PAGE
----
I alluded to the fact that differentiating into macrophages is key. We have data from individuals where we isolate CD4s, monocytes, and then differentiate monocytes into macrophages, and provirus is very difficult to detect in monocytes alone. However, in monocyte-derived macrophages from the same individuals, we can readily detect provirus. So the data in monocytes matches a lot of what is seen published already in the literature in that other individuals have a very difficult time detecting viral DNA in monocytes. But in monocyte-derived macrophages, we see a major increase in our ability to detect the DNA.
Other key points are that we use RNA as a measurement output and not p24. The reason for this is because macrophages are not like CD4s in that they don't massively proliferate, creating more basically, like, fodder for the flame to produce more and more virus in the -- in the system. They are slow growers and they produce some virus that gets amplified by MT-4s, but we don't have a massive proliferation of cells leading to a huge output of virus. The virus does require to be measured by RNA as opposed to protein, and we do further steps later in the assay to prove that It is actually replication competent. We also isolate macrophages from one of our control wells, which only contain macrophages, to look at DNA and RNA from the cell-associated -- cell-associated DNA and RNA.
The other thing I'll point out is that we have a lot of purity analysis built into the system specifically because we need to prove that we were just looking at myeloid cells and not the possible contamination of T cells. The first thing we do is we set aside cells for flow cytometry. We look at cells that express TLR2, which is an excellent marker for monocytes and cells that are negative for TLR2. The negative TLR2 cells, we look for a CD3 positive and then CD4 positive to determine what percentage of cells when we plate are actually CD4s and potentially adding to our signal.
The next thing we do is we also look in our TCR control wells, and they're called TCR control wells so that we can look for the presence of CD4 spread in our -- in our control wells after the assay to see if there were any CD4s present that could contribute to signal. And we look for TCR beta RNA as well as CD3 RNA to determine if there are any CD4 cells present once we differentiate. So we use these measurements in addition to measuring the IUPM and CD4s from the same individual at the same blood draw to calculate a percent chance that an infected CD4 is present in our MDM-QVOA wells.
So to go into the data, as others have seen and is expected, CD4 cells have low levels of gag RNA, very low levels of TAT/REV RNA, and high levels of gag DNA, and these are from the 10 male individuals who have been on ART for a minimum of two years. And those same individuals, when you take monocytes and differentiate them into macrophages, we see very low levels of gag RNA, TAT/REV RNA, but comparable levels of gag DNA. So when you compare the CD4s and the macrophage gag DNA levels between individuals, they are very similar. Some individuals were run multiple times to be sure that we were getting a reliable measurement, and in those cases, they are shown in the same colored dots. At the same time we looked for TCR beta expression in the monocyte-derived macrophages and found very little to no T cells present in the wells. So this is not being driven by a CD4 signal. This is actually the signal coming from the MDMs.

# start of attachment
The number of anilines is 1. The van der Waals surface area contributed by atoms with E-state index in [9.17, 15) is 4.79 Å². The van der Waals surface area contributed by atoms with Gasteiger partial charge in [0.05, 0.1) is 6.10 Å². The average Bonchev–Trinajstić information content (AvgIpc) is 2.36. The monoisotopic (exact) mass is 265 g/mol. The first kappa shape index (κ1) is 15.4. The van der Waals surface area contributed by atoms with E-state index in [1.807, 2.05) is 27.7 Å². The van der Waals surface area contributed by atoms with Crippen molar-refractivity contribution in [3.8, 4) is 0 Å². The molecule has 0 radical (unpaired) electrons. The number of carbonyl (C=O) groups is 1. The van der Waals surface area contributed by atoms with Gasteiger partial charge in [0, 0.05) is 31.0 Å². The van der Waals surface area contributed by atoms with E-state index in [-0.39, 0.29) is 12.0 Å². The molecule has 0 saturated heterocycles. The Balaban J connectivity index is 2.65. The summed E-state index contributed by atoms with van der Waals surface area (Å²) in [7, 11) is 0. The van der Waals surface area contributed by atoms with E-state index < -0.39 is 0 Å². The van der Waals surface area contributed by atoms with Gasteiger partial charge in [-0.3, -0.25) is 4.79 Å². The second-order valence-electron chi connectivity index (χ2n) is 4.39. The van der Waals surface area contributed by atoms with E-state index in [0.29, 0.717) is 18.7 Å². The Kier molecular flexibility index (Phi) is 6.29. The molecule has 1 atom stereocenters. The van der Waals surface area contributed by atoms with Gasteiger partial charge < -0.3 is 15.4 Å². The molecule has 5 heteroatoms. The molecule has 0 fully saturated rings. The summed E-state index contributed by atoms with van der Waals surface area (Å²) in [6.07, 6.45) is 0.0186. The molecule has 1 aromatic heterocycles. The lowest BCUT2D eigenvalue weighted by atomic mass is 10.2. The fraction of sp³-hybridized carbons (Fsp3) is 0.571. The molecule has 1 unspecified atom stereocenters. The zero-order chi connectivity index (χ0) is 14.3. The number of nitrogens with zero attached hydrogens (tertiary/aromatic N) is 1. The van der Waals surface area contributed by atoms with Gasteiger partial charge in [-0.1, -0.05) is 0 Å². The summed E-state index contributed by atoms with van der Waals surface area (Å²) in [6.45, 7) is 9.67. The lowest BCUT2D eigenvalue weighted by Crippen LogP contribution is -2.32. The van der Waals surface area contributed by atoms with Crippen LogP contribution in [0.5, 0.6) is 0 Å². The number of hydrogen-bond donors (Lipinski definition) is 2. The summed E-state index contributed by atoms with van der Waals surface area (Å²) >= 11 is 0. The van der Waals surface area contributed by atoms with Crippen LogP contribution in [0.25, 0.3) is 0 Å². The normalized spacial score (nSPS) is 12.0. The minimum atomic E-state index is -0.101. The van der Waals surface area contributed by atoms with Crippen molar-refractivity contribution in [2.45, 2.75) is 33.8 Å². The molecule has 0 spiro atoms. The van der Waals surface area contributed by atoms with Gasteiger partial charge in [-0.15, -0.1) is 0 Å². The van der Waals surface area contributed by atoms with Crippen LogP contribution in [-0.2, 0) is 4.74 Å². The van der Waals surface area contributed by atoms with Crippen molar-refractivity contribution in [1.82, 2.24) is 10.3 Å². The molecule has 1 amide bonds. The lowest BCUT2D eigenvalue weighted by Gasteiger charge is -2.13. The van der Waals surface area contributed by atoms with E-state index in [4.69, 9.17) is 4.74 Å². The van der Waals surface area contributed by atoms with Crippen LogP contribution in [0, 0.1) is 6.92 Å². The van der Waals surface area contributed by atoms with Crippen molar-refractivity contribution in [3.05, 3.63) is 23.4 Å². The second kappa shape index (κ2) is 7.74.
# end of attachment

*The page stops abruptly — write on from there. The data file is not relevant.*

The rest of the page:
Okay. Sorry. The slide didn't change.
So next, when we look at reactivatable reservoirs, we see that nine out of 10 individuals, we were able to reactivate CD4s to produce virus in the in the CD4 QVOA, whereas five out of our 10 individuals, so about 50 percent, we were able to activate the monocyte-derived macrophages to produce virus in the QVOA. Overall, we used large amounts of cells in the QVOA because our best chance of actually detecting an infected macrophages is put as many cells as you can. And a bare minimum, we put about five million cells into the assay, but we try to aim for closer to 10 million when an option. We also do this so that it can significantly lower our limit of detection and our likelihood of catching a positive signal.
So of the five individuals that had positive IEPMs in the MDM QVOA, we were able to bring three back, and these visits are between six and nine months apart from each other and repeat their QVOAs. In one case, one individual we were able to repeat CD4 QVOA, and in three we repeated both the MDM and CD4. I'm sorry. One individual we repeated CD4 and macrophage. In the other two we just repeated their MDM QVOA, and we saw that at two different timepoints, we had detectable viral outgrowth from monocyte-derived macrophages of the same individual six to nine months apart. So it wasn't just a one-time fluke.
I alluded to this earlier, but when we calculated the likelihood that CD4s were contaminating our wells, we had very, very low percent chances that that was the case. One sample actually had an almost a .1 percent chance, but it was actually a sample that had a negative -- that had no detectable virus in that -- in the QVOA well, so it was not due to contamination. Additionally, we took supernatants from the positive QVOA wells, and we spinoculated activated CD4 T cells from a healthy donor. When using normalized amounts of virus, we saw that the viral outgrowth occurred relatively similar between both the positive CD4 QVOA wells versus the positive MDM QVOA wells, with only one individual actually going into logarithmic growth. But this is likely due to the sheer that we put in so little input. But three out of our five positive QVOA wells did continuously grow for the 21-day infection. One started to grow but then sort of petered out.